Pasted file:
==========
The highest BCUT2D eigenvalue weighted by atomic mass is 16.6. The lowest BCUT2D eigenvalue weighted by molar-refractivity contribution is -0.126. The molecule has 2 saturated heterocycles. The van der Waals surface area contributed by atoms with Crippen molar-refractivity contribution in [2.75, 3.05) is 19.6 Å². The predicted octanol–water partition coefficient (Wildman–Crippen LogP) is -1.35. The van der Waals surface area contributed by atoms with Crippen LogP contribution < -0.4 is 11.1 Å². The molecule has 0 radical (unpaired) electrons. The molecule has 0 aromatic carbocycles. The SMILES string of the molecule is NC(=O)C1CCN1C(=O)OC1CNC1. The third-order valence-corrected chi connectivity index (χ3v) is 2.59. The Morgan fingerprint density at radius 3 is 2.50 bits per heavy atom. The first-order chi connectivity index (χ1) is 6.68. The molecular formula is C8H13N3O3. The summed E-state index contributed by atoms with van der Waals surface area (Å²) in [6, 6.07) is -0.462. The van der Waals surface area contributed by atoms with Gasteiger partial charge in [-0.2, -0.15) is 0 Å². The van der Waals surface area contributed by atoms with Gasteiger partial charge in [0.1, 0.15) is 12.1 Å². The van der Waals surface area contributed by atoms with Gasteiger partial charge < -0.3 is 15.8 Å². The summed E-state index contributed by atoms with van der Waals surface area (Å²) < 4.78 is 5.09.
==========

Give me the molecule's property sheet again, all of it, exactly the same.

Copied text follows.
The highest BCUT2D eigenvalue weighted by atomic mass is 16.6. The lowest BCUT2D eigenvalue weighted by molar-refractivity contribution is -0.126. The molecule has 2 saturated heterocycles. The van der Waals surface area contributed by atoms with Crippen molar-refractivity contribution in [2.75, 3.05) is 19.6 Å². The predicted octanol–water partition coefficient (Wildman–Crippen LogP) is -1.35. The van der Waals surface area contributed by atoms with Crippen LogP contribution < -0.4 is 11.1 Å². The molecule has 0 radical (unpaired) electrons. The molecule has 0 aromatic carbocycles. The SMILES string of the molecule is NC(=O)C1CCN1C(=O)OC1CNC1. The third-order valence-corrected chi connectivity index (χ3v) is 2.59. The Morgan fingerprint density at radius 3 is 2.50 bits per heavy atom. The first-order chi connectivity index (χ1) is 6.68. The molecular formula is C8H13N3O3. The summed E-state index contributed by atoms with van der Waals surface area (Å²) in [6, 6.07) is -0.462. The van der Waals surface area contributed by atoms with Gasteiger partial charge in [-0.2, -0.15) is 0 Å². The van der Waals surface area contributed by atoms with Gasteiger partial charge in [0.1, 0.15) is 12.1 Å². The van der Waals surface area contributed by atoms with Gasteiger partial charge < -0.3 is 15.8 Å². The summed E-state index contributed by atoms with van der Waals surface area (Å²) < 4.78 is 5.09.